Politics, Foreign Policy, Current Events and Occasional Outbursts Lacking Couth

Monday, March 02, 2009

Never, Ever Bank on the Now

A recent post at TDAXP regarding the potential scrapping of the F-22 initiated a spirited and interesting debate regarding not only the future of American air supremacy but also the global primacy or hegemony of America and how it is or isn't realized through the maintenance of a virtually untouchable "Big Bang" military. I thought the above 1920 NYTimes article fit quite well with Seerov's jam in the commentary. While Seerov's comment was spawned by the writings of George Friedman it's also reminiscent of Nassim Taleb's Black Swan. More on that soon.

I'm not so much critiquing Dan's take (which seems quite agreeable with the importance of American hegemony) as much as I am the potential shift toward asymmetric warfare as the standard for both American grand strategy and the construct of the American military.

No doubt counter insurgency is and should be the focus now, given the two current theaters of war. But I fear, given the current administrations looming defense budget cuts and how they center on programs that are offhandedly lumped together as Cold War anachronisms, the US might be railroading it's strategy and military in a dangerous, singular fashion. As the above early 20th century article, lesson's of early Iraq, the Seerov comment at tdaxp and Taleb's Black Swan suggest, do not build a course based strictly on the now nor on the rhymes of history.


Dan tdaxp said...

Interesting post -- and newspaper clipping!

It was the decision of France and Germany to weaken their own defenses to the point they could not stop German aggression.

In a way we can hedge against this -- better economic integration and nuclear weapons -- but the former can be used by newborne tyrants and the later is an uncertain weapon.

What we need, of course, is strength that we can actually use, both offensively and defensively. We saw with Russia's invasion of Georgia that are overwhelming land-sea-air and nuclear superiority was able to do little to prevent Russia from actually excersizing her power.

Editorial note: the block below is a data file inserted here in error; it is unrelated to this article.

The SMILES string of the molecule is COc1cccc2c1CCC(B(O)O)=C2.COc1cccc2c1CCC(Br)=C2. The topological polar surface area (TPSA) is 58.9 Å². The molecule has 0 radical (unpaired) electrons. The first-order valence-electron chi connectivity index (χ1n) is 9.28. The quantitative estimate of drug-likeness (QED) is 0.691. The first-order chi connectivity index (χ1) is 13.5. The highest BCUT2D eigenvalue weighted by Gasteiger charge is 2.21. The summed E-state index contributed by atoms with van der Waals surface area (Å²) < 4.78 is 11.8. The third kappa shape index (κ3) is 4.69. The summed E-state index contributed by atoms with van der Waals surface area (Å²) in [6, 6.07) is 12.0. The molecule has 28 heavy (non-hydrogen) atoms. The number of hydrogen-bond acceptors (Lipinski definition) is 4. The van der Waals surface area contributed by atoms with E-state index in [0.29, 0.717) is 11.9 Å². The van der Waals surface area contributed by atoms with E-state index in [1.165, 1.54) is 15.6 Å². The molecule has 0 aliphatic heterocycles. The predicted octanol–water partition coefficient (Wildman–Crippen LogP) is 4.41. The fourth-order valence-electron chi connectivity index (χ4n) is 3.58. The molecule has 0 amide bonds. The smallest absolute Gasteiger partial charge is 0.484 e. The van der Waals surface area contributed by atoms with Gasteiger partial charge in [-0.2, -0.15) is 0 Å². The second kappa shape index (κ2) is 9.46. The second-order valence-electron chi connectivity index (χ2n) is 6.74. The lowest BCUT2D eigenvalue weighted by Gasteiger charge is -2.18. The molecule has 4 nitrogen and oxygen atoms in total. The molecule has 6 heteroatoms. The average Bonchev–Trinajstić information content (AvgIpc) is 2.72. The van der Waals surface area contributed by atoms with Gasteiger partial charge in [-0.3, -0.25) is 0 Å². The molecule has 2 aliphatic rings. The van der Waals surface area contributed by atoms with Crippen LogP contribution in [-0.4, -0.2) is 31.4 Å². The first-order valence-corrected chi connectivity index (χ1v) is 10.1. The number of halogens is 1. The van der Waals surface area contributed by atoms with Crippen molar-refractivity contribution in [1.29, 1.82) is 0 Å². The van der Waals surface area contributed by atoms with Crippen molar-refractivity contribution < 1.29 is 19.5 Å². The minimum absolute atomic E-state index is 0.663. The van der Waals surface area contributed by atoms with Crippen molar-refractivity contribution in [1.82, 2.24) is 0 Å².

Better COIN capacity, both to stabilize Georgia and destabilize Russian interests, however, was sorely lacking.

Just because COIN proximately targets non-state actors does not mean it is not a tool of great power conflict.

Anonymous said...

Information Dissemination had a couple of interesting posts on the F-22 debate recently:

Anonymous said...

seerov completely dominated that thread.

PS Not that I believe it, but the Barnett-Chinese 'friendly' connection has been mentioned before, forget where, but I had read it before on some internet forum or blog where someone claimed that the PNM strategy was exactly the type of strategy that allowed 'unrestricted warfare' to work to its fullest. The guy who posted it outlined that the strengths of PNM are weaknesses to be exploited when viewed from the perspective of unrestricted warfare.

Hulkette said...

Do you have a source for that New York Times clip? It feels like a fake to me.

Hulkette said...

Never mind, I found it. It's legit.

Jay@Soob said...

Dan, agreed on COIN. But we shouldn't sacrifice our overall supremacy for the belief that COIN is the main ethos for the 21st century.

Jay@Soob said...

Thanks for the links.

Anon, if you come across a link to that forum or blog let me know, I'd like to read it.

Jay@Soob said...

Meryl Yourish,

Ye of little faith! ;)

Ymarsakar said...

The Shah of Iran made the same mistake by release Khomeini.

People never learn because they always believe a softer, gentler approach, will cure man's nature.

Ymarsakar said...

Do you have a source for that New York Times clip? It feels like a fake to me.

As Obama attested to, people have as yet to learn to distinguish fake from genuine.